On one of my trips to Michigan, I made way into the town of Chelsea. My daughter is named Chelsea, so I thought it would be fun to stop at the Chelsea Teddy Bear Factory and get her a namesake teddy bear. Chelsea is located on MI Hwy 52 south of Pinckney and Hell and is basically off of Interstate 94 west of Ann Arbor. It is quaint little town with beautiful architecture, the Teddy Bear Factory and is the home of the Jiffy Company, makers of that famous corn muffin mix. You can read about my trip there in 2008 by going HERE.
Deep in the heart of Illinois and a little south of Normal (in both the literal and figurative senses!) is the cool little town of Champaign, Illinois. This town is off of Interstate 74 west of Indianapolis and has some fun, kid friendly places to visit. The best place for a visit is Curtis Orchards. An orchard and pumpkin patch, they offer a real yellow brick road and have a number of Wizard of Oz themed attractions, murals and even the cafe, which is called the Flying Monkey Cafe. In the back part of the orchard there is a huge metal Indian statue shooting an arrow. Check out more about the fun visit I made in 2012 HERE.
Cut Bank, Montana
For a number of years my daughter and her family lived in Shelby, Montana. During my visits there I made a few treks down US Highway 2 into Cut Bank, Montana in order to get to Glacier National Park. Cut Bank is one of the gateways to Glacier and has a number of interesting and even quirky sites. There are a number of excellent wall murals dotting the town, a huge railroad trestle for railroad enthusiasts and then the “World’s Largest Penguin” statue that touts the town as the coldest spot in the nation. Check out a write up about my road trip across the Hi Line of Montana back in July 2014 – you can see it HERE.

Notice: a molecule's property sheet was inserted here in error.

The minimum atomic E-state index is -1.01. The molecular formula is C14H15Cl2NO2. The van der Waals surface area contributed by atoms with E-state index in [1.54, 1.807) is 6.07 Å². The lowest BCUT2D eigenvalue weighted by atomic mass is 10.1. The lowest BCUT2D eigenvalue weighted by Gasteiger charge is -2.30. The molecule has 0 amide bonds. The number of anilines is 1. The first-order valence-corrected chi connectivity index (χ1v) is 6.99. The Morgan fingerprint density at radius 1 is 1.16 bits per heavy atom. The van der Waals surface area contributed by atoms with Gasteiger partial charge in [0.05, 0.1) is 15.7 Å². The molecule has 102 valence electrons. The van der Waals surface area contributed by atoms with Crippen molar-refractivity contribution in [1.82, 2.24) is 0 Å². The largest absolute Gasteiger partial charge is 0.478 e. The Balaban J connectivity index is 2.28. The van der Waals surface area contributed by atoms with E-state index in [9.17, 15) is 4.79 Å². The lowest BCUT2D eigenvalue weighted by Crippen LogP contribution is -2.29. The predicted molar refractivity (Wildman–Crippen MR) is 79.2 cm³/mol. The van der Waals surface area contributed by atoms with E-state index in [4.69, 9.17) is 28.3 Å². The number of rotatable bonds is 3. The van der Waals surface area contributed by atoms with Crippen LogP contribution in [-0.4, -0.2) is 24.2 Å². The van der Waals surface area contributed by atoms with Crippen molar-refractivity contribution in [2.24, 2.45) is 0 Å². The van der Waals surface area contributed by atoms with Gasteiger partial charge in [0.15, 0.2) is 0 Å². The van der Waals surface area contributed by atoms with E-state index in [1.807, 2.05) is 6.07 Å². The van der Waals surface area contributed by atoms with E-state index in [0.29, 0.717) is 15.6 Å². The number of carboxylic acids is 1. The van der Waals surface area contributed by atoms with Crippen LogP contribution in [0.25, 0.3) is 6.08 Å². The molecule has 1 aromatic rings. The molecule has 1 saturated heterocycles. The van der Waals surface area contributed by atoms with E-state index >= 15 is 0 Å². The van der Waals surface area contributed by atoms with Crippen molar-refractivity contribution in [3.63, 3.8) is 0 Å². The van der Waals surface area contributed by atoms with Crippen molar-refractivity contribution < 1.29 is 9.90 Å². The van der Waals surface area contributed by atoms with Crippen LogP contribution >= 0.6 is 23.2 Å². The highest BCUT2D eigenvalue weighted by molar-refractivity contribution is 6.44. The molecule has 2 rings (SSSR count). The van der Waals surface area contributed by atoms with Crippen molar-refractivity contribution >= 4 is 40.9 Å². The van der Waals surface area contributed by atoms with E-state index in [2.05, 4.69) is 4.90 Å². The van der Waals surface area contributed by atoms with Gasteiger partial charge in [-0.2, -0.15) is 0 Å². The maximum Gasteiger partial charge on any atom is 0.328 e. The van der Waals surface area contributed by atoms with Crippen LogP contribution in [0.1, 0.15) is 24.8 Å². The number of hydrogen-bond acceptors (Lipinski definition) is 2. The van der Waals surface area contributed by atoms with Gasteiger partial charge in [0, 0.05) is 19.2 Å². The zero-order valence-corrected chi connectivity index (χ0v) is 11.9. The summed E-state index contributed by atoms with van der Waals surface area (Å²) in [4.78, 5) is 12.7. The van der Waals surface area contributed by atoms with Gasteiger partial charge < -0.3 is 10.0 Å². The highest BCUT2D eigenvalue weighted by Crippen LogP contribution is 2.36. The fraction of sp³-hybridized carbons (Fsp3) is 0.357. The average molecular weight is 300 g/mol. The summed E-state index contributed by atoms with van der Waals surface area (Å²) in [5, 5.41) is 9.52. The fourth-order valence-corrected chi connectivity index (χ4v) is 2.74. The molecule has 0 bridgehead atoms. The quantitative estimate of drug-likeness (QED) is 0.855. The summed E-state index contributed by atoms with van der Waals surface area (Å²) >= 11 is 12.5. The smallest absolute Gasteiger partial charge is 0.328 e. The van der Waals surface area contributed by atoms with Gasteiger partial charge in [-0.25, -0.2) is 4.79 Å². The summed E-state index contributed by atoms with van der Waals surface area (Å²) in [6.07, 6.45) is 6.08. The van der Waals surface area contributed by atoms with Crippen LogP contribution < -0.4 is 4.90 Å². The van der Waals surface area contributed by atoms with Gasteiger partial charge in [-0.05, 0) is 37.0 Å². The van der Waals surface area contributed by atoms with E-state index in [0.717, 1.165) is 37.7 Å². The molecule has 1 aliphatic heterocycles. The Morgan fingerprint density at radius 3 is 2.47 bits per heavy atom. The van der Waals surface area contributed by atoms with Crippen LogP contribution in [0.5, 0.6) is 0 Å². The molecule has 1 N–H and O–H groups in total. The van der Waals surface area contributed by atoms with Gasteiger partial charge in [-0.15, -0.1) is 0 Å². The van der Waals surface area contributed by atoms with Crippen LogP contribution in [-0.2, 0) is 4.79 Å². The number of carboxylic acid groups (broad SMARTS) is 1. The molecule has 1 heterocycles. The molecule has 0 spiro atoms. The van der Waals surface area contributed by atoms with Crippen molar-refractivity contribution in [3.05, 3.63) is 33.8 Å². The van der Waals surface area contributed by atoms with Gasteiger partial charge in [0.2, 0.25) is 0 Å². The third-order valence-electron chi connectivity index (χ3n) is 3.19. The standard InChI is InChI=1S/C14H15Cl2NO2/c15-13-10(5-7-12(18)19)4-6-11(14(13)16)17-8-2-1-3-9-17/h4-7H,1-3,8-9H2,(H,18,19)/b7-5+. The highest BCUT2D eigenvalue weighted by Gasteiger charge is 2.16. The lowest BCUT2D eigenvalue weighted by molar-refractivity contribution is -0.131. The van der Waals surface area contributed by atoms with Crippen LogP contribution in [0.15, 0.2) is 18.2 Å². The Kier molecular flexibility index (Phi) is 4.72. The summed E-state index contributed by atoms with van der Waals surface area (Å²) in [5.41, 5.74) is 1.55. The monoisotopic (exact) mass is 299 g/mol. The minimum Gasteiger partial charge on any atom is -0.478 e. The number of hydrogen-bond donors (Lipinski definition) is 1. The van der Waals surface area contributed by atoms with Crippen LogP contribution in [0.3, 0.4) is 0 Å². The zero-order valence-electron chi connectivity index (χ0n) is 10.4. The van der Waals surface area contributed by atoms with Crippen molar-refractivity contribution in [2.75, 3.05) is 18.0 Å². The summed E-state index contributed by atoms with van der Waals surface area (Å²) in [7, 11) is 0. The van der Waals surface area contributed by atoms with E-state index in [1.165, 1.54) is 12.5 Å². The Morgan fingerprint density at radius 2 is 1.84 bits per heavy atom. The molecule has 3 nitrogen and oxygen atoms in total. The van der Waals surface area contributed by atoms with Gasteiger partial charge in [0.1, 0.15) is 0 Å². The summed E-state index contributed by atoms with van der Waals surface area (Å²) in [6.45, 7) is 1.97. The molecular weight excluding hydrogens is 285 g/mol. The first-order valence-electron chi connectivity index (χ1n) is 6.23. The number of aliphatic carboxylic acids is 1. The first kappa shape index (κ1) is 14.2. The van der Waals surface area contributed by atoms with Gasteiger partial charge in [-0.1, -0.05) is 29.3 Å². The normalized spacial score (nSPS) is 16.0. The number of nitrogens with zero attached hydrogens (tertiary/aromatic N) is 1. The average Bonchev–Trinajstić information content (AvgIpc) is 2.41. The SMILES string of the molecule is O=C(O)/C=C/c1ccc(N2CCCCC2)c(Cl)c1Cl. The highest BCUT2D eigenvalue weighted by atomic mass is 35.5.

Caledonia, Ontario, Canada
While working in Ontario, Canada in 2008, I had the opportunity to drive all over the province. One of the interesting stops I found was Caledonia. Caledonia is a small riverside community located on the Grand River in Haldimand County, Ontario and has a population of just under 10,000. In the late 1880s it became a stop along the Grand Trunk Railway which ran through Canada and into Michigan. In fact, the 1970s Rock Band, Grand Funk Railroad took their name as a play on this railway. You can read more about my visit to Caledonia and the surrounding towns of Norwich and Otterville in 2008 by clicking HERE.
Cut and Shoot, Texas (Honorable Mention)